Give us your product for free.
People increasingly prefer their content on demand and on the web. We want to watch TV online. Read news online. Learn how online.
And, we’re used to getting it for free.
Compare that price to the price of creating content. An episode of CSI costs $2 million to create. Heck, even John & Kate Plus 8 cost in excess of $600,000 per show.
We’ve gotten away with this lasting disconnect by relying on advertisers to foot the bill. By renting out our eyeballs in exchange for our media fix.
We hoped that traditional advertising model would continue to pay for it. Websites charging by how many people might see your banner or video or, oh wouldn’t we like to forget, popup. Traffic would again be kind. Sheer mass would pay the bills.
Problem is: the traditional 30-second spot / full-page print ad model doesn’t translate to our online world:
- We’re never going to click those darn banners. We are “evolving avoiders.” Wherever the ads are, over time, our eyes learn to skip over. By consistently displaying their texty little ads on the right rail, Google actually changed how we view web pages. No longer do our eyes travel in that easy backwards C. Now we dart across web pages in a quick F shape, using an evolved blind spot to skip the right rail.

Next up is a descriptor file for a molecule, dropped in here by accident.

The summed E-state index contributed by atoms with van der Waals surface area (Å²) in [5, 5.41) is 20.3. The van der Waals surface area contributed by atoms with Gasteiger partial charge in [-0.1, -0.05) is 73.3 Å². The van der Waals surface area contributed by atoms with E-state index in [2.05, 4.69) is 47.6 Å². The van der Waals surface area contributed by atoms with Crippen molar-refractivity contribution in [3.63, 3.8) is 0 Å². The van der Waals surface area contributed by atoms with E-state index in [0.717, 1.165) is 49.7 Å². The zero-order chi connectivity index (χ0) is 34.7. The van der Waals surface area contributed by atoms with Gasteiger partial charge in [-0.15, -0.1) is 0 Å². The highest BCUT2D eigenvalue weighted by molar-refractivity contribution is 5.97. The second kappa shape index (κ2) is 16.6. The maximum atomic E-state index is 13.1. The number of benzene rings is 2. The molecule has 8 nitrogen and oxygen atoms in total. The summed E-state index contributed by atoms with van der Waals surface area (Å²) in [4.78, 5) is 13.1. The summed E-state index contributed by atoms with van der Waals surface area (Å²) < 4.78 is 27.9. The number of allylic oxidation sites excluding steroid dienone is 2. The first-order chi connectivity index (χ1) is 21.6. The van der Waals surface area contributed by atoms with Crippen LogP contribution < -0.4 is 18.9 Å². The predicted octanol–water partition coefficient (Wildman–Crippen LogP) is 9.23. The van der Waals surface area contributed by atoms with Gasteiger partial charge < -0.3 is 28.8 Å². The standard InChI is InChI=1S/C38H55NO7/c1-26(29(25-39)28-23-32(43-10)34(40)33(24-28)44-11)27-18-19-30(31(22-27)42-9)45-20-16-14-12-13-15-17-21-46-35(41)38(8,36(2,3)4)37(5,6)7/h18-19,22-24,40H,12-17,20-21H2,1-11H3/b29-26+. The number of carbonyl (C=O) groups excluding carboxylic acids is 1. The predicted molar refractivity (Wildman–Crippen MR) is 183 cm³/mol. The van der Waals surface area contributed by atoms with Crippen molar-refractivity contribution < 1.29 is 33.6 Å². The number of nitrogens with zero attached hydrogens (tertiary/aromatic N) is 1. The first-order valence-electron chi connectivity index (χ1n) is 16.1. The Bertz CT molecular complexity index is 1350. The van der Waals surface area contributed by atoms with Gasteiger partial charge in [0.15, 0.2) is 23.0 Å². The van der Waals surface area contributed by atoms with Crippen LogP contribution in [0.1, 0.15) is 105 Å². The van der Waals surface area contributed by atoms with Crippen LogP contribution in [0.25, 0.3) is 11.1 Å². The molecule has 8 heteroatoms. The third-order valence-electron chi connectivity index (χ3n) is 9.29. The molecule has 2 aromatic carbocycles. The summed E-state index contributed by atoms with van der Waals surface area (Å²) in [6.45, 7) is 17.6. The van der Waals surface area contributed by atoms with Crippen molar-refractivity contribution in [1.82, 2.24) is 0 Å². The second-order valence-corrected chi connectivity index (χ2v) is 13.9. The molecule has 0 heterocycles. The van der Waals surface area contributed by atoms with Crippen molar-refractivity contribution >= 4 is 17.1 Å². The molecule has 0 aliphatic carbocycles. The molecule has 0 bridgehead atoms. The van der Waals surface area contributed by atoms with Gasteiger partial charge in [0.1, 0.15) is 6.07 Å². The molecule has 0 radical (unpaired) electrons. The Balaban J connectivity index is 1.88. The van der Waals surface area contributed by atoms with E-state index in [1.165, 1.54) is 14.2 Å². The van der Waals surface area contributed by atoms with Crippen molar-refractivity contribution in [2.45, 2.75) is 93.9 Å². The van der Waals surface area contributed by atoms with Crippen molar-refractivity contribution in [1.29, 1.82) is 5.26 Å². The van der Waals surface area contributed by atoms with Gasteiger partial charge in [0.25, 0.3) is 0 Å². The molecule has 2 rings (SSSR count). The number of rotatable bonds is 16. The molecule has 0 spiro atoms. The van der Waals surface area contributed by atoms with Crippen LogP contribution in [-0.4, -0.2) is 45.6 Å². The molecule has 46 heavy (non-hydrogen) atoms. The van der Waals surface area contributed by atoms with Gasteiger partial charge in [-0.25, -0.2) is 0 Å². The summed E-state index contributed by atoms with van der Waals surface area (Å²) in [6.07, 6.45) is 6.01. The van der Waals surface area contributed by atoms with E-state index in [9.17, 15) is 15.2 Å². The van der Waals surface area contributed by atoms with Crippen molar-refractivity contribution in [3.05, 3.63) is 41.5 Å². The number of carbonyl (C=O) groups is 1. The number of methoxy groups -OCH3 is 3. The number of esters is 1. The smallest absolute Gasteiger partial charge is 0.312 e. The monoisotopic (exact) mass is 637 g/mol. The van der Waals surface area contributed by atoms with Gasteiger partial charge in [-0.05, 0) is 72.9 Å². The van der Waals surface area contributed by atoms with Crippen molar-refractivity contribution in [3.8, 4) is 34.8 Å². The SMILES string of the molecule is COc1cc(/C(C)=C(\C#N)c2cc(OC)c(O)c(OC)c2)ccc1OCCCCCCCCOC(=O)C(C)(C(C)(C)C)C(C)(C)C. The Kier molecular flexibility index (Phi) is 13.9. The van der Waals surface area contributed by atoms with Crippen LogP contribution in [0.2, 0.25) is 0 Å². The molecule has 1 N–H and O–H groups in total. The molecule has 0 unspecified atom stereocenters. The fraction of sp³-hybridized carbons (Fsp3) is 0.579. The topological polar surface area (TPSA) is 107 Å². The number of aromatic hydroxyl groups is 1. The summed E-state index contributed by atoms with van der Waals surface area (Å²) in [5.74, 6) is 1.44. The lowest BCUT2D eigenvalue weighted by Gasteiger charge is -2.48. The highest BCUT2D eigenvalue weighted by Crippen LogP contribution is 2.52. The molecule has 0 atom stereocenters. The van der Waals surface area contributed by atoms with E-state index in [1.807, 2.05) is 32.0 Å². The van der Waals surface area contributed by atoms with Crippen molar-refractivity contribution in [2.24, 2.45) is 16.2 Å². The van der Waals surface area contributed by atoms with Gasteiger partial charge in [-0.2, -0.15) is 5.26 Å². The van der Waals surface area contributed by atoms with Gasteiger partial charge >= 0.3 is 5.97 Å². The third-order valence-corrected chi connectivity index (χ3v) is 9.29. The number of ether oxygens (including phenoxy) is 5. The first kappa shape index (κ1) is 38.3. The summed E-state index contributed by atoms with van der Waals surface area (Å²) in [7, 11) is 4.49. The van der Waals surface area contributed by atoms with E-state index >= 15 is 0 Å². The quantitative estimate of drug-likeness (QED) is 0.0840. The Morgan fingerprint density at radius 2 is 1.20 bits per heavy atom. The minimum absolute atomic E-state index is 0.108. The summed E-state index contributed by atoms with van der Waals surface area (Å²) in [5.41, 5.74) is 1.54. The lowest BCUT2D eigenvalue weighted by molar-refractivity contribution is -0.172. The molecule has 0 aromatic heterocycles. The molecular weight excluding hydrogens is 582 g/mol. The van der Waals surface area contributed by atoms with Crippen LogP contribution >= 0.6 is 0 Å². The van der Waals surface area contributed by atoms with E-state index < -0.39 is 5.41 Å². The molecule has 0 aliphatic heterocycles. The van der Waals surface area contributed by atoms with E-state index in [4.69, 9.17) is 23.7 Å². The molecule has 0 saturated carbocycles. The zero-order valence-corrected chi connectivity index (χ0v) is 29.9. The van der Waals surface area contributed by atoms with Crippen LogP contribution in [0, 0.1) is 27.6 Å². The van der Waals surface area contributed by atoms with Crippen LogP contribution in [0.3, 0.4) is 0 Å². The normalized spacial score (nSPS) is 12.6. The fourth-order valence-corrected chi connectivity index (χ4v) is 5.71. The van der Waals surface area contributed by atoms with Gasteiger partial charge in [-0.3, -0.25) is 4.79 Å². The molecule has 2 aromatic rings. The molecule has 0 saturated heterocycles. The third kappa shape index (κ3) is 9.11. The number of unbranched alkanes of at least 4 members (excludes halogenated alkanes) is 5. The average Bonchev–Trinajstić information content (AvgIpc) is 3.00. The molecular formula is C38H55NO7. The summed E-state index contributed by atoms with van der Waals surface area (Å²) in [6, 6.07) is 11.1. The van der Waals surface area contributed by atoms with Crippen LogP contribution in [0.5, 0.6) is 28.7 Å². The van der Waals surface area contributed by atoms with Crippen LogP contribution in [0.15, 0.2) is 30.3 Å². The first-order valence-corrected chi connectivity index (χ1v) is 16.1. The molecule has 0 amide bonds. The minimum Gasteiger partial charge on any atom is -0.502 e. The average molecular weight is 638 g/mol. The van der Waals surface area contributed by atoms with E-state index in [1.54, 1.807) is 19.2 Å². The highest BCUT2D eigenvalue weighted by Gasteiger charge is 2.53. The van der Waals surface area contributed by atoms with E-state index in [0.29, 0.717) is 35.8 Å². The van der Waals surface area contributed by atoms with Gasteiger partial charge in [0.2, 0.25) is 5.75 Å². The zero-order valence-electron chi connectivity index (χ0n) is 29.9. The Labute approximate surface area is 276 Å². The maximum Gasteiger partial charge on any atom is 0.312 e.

- There aren’t enough of us to watch in-stream ads. The one bright spot in online advertising has been integrating video advertising into programming. The recall is higher; the brand interaction better. So much so that advertisers will pay more for every set of eyes (vs. television). But, they can’t get enough critical mass online around any one show to meet the production budgets of America’s prime time favorites: CSI, House, Gossip Girl. (Oh, how I love Gossip Girl)
How do producers fund programming as the Internet shifts from being media’s value add to its prime outlet? We haven’t figured out how to price it or even who to charge.
They call it a problem of monetization. Bob Garfield gets a little pluckier and simply decries that” we are, most of us, exquisitely, irretrievably fucked.”